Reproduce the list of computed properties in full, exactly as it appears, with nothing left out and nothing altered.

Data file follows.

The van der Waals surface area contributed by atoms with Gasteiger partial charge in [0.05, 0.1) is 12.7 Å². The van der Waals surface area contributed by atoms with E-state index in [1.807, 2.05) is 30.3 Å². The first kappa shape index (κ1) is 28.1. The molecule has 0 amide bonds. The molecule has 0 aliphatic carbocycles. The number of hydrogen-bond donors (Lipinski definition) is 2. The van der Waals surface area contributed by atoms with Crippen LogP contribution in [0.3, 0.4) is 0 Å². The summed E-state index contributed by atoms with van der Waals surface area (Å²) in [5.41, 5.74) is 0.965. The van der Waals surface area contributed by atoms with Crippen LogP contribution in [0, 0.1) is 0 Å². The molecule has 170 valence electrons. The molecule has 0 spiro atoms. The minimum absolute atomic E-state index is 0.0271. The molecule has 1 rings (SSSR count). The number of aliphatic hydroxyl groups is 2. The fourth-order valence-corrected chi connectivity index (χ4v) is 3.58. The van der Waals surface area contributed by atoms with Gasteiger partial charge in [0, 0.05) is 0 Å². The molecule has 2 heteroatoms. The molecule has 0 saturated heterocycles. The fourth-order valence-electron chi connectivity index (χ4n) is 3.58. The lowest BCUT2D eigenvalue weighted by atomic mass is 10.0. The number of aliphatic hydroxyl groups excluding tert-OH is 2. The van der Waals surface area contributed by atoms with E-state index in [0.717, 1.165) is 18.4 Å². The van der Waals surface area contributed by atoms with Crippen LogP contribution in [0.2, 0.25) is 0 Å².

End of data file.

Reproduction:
The van der Waals surface area contributed by atoms with Gasteiger partial charge in [0.05, 0.1) is 12.7 Å². The van der Waals surface area contributed by atoms with E-state index in [1.807, 2.05) is 30.3 Å². The first kappa shape index (κ1) is 28.1. The molecule has 0 amide bonds. The molecule has 0 aliphatic carbocycles. The number of hydrogen-bond donors (Lipinski definition) is 2. The van der Waals surface area contributed by atoms with Crippen LogP contribution in [0.3, 0.4) is 0 Å². The summed E-state index contributed by atoms with van der Waals surface area (Å²) in [5.41, 5.74) is 0.965. The van der Waals surface area contributed by atoms with Crippen LogP contribution in [0, 0.1) is 0 Å². The molecule has 170 valence electrons. The molecule has 0 spiro atoms. The minimum absolute atomic E-state index is 0.0271. The molecule has 1 rings (SSSR count). The number of aliphatic hydroxyl groups is 2. The fourth-order valence-corrected chi connectivity index (χ4v) is 3.58. The van der Waals surface area contributed by atoms with Gasteiger partial charge in [0, 0.05) is 0 Å². The molecule has 2 heteroatoms. The molecule has 0 saturated heterocycles. The fourth-order valence-electron chi connectivity index (χ4n) is 3.58. The lowest BCUT2D eigenvalue weighted by atomic mass is 10.0. The number of aliphatic hydroxyl groups excluding tert-OH is 2. The van der Waals surface area contributed by atoms with E-state index in [0.717, 1.165) is 18.4 Å². The van der Waals surface area contributed by atoms with Crippen LogP contribution in [0.2, 0.25) is 0 Å².